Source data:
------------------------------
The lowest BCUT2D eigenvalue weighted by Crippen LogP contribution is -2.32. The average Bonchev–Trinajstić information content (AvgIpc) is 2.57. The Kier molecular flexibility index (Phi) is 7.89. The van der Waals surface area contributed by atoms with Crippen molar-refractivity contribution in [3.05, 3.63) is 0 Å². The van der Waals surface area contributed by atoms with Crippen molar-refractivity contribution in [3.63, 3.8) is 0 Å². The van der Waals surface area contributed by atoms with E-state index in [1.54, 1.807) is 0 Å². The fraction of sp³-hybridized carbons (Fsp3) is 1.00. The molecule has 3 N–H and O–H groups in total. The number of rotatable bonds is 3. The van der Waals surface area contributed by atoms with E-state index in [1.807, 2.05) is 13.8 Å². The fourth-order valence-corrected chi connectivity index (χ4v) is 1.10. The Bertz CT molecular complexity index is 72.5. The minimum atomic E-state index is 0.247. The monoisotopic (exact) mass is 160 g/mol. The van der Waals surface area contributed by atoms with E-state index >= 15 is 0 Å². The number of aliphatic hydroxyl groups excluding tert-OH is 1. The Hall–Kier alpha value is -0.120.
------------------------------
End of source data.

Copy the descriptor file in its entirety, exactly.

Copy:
The lowest BCUT2D eigenvalue weighted by Crippen LogP contribution is -2.32. The average Bonchev–Trinajstić information content (AvgIpc) is 2.57. The Kier molecular flexibility index (Phi) is 7.89. The van der Waals surface area contributed by atoms with Crippen molar-refractivity contribution in [3.05, 3.63) is 0 Å². The van der Waals surface area contributed by atoms with Crippen molar-refractivity contribution in [3.63, 3.8) is 0 Å². The van der Waals surface area contributed by atoms with E-state index in [1.54, 1.807) is 0 Å². The fraction of sp³-hybridized carbons (Fsp3) is 1.00. The molecule has 3 N–H and O–H groups in total. The number of rotatable bonds is 3. The van der Waals surface area contributed by atoms with E-state index in [1.807, 2.05) is 13.8 Å². The fourth-order valence-corrected chi connectivity index (χ4v) is 1.10. The Bertz CT molecular complexity index is 72.5. The minimum atomic E-state index is 0.247. The monoisotopic (exact) mass is 160 g/mol. The van der Waals surface area contributed by atoms with E-state index >= 15 is 0 Å². The number of aliphatic hydroxyl groups excluding tert-OH is 1. The Hall–Kier alpha value is -0.120.